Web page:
How to Use CBD: Should You Inhale, Spray, Apply, or Eat It?August 26, 2018
Some people get CBD by smoking the flowering parts of the hemp plant, similar to the way people may smoke marijuana in rolled cigarettes. But increasingly CBD is available via e-cigarette vaporizer devices, or “vape pens,” says Amanda Reiman, Ph.D., a cannabis policy and public health expert based in California who also works for Flow Kana, a cannabis company.
The device heats up a small portion of concentrated CBD oil until it boils, allowing you to inhale the vapor, says Michael Backes, an expert in cannabis science and policy, and author of “Cannabis Pharmacy” (Hachette). He has also worked with the nonprofit educational and research group Project CBD.
Pros: Inhaled CBD tends to enter the bloodstream faster than other forms—in as quickly as 30 seconds or less, according to Mitch Earleywine, Ph.D., a professor of psychology at the State University of New York, Albany, and an adviser to the marijuana advocacy group NORML. He is also the author of “Understanding Marijuana” (Oxford University Press). The quick action means it should affect the body sooner, which could be especially useful to ease immediate pain or anxiety, for example.
Vape pens are easy to use and can go undetected because they produce little smoke, Raiman says. (Note that Oregon and certain other states have laws that prohibit vaping in the same places where smoking cigarettes is prohibited.)
Cons: The CBD cartridges used in vape pens can contain a solvent called propylene glycol, which is also used in e-cigarettes containing nicotine, Earleywine says. At high temperatures, propylene glycol can degrade into formaldehyde, a chemical that can irritate the nose and eyes and could increase the risk of asthma and cancer. Earleywine suggests looking for CBD vape pens that advertise “solvent-free oils.”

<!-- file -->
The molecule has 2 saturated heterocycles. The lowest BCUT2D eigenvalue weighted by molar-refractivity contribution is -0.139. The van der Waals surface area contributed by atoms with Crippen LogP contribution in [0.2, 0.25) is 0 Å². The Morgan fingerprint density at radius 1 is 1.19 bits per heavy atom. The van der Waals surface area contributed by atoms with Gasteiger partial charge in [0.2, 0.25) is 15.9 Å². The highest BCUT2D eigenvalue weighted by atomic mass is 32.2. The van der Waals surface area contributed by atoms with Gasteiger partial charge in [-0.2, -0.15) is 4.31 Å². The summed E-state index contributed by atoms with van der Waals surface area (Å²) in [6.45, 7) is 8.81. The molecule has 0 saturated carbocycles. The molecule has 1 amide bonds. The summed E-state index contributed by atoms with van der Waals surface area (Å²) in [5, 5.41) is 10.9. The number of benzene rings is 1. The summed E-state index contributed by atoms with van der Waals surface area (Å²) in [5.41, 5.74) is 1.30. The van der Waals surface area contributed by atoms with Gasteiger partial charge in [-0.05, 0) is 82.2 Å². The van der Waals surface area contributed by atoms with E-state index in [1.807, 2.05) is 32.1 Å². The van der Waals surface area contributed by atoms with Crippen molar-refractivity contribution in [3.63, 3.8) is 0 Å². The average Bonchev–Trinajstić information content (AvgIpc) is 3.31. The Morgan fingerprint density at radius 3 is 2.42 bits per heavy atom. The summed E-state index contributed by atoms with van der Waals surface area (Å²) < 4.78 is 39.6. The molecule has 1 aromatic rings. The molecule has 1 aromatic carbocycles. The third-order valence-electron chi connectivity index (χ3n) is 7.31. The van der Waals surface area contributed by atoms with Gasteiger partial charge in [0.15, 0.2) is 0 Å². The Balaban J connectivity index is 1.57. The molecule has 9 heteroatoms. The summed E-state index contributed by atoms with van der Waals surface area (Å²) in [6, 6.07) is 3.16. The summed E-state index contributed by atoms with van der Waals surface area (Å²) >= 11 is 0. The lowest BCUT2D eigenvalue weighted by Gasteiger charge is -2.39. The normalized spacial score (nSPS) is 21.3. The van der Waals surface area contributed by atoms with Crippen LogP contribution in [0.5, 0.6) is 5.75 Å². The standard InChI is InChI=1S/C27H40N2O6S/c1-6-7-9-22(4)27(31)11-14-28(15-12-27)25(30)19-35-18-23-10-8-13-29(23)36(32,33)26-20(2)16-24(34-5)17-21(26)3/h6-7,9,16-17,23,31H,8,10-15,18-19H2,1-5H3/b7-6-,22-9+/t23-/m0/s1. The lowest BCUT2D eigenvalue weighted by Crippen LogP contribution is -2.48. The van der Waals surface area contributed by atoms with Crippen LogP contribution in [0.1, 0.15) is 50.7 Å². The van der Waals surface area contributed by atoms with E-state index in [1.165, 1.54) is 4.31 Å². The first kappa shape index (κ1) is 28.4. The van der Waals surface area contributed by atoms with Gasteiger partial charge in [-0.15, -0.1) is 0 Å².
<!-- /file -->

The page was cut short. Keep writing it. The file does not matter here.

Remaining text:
Also, controlling dosing can be particularly difficult with vape pens. How much CBD you absorb depends on how hard and long you inhale, Earleywine says. In addition, labels on vaping devices can be especially confusing, he says. “You might get a vape oil that says it has 1,000 mg of CBD, but it’s not clear if that’s how much is in the whole bottle or in each inhalation. It can be hard to guess what your dosage really is under some of those situations.”
Finally, even if you’re using a vape pen without propylene glycol, it’s important to know that the long-term safety of smoking CBD in any form, including vaping, is unknown. Backes particularly emphasizes that vaping high concentrations of CBD—and even THC in marijuana products—“has not been studied at all.”
Good to know: Consider trying the lowest dose first—in this case, a single inhale—then wait a few minutes and see whether there is an effect, such as pain relief or reduced anxiety. If not, try another. And avoid holding your breath after inhaling, because that can irritate the lungs.